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The Yanomami, who live deep in the Amazon rainforest, are indigenous people who are quite isolated from the outside world.
The good old days with traditional autarky
The Yanomami live in large circular flats called Yanos or shabonos. Some can accommodate up to 400 people. The central area hosts ceremonies, festivals, games and other activities.
Tasks are divided between men and women. Males hunt peccaries, tapirs, deer and monkeys and use curare (a plant extract) to poison their prey. Hunting makes up only 10% of a Yanomami’s diet, but among males, hunting is considered the highest skill, and meat is highly valued.
Women tend the gardens and grow about 60 different crops, which make up about 80% of the diet. They also collect nuts, crustaceans, and insect larvae.
Both men and women fish and use Timbo or fish poison on joint fishing trips. A group of men, women and children trample a floating bunch of grapes. The liquid stuns the fish, which rises to the surface and is scooped into a basket. They use nine grape varieties exclusively for fish poisoning.
The Yanomami have great botanical expertise, using approximately 500 plant species for food, medicine, homes, and various crafts. They are self-sufficient by hunting, gathering, and fishing, but also grow crops in their vast deforested gardens. The soil in the Amazon is not very fertile, so new gardens are cut every two to three years.
And their one-of-a-kind spiritual life
Typical of hunter-gatherers and itinerant farmers, the Yanomami need an average of fewer than four hours of labor per day to meet all their material needs. Plenty of time is left for leisure, mental and social activities.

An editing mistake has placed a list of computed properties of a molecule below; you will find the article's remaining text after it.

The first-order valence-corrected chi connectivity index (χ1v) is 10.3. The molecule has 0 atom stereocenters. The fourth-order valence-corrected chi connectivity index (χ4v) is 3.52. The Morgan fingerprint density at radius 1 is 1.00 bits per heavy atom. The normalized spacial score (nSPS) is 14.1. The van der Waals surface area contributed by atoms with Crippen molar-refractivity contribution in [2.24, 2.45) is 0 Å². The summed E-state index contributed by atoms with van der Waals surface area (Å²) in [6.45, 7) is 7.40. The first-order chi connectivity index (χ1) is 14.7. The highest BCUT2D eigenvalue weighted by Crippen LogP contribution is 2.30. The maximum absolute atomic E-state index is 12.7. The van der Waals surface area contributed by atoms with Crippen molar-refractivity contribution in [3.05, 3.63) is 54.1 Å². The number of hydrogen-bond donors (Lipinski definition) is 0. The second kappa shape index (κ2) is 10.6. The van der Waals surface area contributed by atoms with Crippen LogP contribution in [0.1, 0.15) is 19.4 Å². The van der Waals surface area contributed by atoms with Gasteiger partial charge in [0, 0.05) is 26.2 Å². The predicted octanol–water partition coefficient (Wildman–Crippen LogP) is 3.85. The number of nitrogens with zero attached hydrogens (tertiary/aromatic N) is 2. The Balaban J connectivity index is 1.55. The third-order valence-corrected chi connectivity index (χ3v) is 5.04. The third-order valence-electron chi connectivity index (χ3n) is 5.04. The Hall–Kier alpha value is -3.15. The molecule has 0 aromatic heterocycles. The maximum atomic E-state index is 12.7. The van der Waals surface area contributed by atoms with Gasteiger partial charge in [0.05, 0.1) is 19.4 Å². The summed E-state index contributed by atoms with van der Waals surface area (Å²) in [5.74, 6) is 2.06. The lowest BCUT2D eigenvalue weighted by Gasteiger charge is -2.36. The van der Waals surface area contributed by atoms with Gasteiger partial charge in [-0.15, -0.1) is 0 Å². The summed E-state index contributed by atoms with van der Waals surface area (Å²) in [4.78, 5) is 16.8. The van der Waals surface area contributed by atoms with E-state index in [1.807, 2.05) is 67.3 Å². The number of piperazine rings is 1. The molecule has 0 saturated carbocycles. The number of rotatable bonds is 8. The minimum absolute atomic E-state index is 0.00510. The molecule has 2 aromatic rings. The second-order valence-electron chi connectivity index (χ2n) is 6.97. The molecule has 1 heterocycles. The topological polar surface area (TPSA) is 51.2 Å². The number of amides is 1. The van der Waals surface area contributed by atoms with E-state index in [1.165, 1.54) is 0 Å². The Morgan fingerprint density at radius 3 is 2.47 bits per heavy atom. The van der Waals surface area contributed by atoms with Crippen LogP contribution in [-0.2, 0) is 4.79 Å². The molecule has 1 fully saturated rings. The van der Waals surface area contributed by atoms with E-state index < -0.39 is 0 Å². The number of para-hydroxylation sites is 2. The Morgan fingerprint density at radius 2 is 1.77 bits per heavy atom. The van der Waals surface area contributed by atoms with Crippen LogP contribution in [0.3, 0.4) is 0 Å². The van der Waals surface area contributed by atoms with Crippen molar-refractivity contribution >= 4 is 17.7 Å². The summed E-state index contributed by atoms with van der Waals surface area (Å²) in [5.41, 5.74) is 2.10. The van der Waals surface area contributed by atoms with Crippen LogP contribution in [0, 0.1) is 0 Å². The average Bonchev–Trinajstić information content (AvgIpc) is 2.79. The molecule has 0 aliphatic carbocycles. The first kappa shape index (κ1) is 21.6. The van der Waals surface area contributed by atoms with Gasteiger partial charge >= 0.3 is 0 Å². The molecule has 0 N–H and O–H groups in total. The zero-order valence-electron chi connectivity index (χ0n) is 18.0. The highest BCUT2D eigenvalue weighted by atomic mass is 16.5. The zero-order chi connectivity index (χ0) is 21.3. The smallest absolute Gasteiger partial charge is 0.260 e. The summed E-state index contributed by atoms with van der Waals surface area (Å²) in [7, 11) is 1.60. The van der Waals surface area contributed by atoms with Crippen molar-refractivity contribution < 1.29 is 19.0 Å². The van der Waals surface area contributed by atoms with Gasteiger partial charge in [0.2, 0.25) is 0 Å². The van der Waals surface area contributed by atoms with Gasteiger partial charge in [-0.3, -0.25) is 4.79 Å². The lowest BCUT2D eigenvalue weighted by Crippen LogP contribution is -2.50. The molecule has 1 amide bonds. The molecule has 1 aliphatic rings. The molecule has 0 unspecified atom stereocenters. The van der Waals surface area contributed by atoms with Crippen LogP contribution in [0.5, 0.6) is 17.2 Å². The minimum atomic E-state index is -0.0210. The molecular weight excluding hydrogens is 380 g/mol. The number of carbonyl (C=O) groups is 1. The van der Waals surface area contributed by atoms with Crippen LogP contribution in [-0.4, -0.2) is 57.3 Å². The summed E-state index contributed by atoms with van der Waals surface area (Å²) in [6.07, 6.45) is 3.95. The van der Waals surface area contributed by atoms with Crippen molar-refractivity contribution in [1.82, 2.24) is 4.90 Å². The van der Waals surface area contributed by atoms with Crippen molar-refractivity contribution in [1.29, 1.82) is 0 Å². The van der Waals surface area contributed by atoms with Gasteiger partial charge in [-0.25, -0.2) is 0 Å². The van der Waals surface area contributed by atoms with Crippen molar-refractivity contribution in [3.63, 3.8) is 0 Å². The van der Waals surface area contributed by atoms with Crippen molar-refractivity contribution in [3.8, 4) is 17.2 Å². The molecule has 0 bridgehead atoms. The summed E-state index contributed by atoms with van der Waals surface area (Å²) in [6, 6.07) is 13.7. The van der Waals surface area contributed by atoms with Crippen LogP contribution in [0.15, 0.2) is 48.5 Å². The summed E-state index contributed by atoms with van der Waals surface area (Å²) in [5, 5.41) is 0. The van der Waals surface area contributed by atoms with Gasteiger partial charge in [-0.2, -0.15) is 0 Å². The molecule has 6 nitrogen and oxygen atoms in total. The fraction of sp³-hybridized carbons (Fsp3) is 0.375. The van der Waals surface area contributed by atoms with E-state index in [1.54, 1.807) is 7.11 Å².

The spirit world is an essential part of Yanomami life. Every creature, every stone, every tree, and every mountain has a spirit. It is said that it is sometimes vicious and attacks the Yanomami, causing disease.
The Yanomami has their own way to commemorate the dead people. The Yanomami believe that the spirit world exists parallel to the world of the living. The body disappears, but the soul remains forever. The body must be protected so that the dead can rest in peace so that the soul can be reborn. And there is no better way than… eating the ashes of the deceased, making the bodies of the dead and the living become one.
After drying the body with fire, it was decomposed and later added the powder to a drink. In other regions, one still finds the practice of cremating corpses and eating the charred and crushed bones in a banana pulp is still observed.
Here comes the conflict
It seems like they can maintain their traditional culture and live in harmony for as long as it takes. But one day, a fearless journalist tries to discover untold stories about the Yanomami and surprise them with the touch of civilization.
Enlightened by her way of life, a small group of young indigenous people reach out to connect with her, since they believe “Life begins when you unmask” – they no longer want to wear tribal masks a lot doing the traditional rituals, and they feel an urge to expose to the outside world to do what they really want. However, the majority want to protect their survival with continued solitude.
The tension escalates. At a communal dinner, a quarrel breaks out between the two factions. The faction that wants to give up is determined to leave, separating from their tribe since they could not get to any agreement. The already small population is now even smaller. Those who stay are upset, putting less and less energy into their daily activities. They wonder whether it is right or wrong for them to insist on tradition. Day by day, they wait for the comeback of their loved ones.
Those who leave with the journalist to tell her their stories and experience the modern world, though initially feel happy because they are no longer entangled in the common responsibilities of the tribe, but they can sense that a part of their lives is missing. They miss the time they live with the tribe. Eventually, they choose to go back to reunite with their “big family”.
Together they strive for a brighter future
The two factions sit down to make peace, one faction accepts change and slowly tries out new things. They are amazed by how a smartphone works, how a small object in their hand could perform so much “magic”. They freak out and then laugh out loud at the clothes they try on. Meanwhile, the progressive ones keep on exploring the civilization and agree to spend a certain amount of time every day to maintain the tradition with the tribe.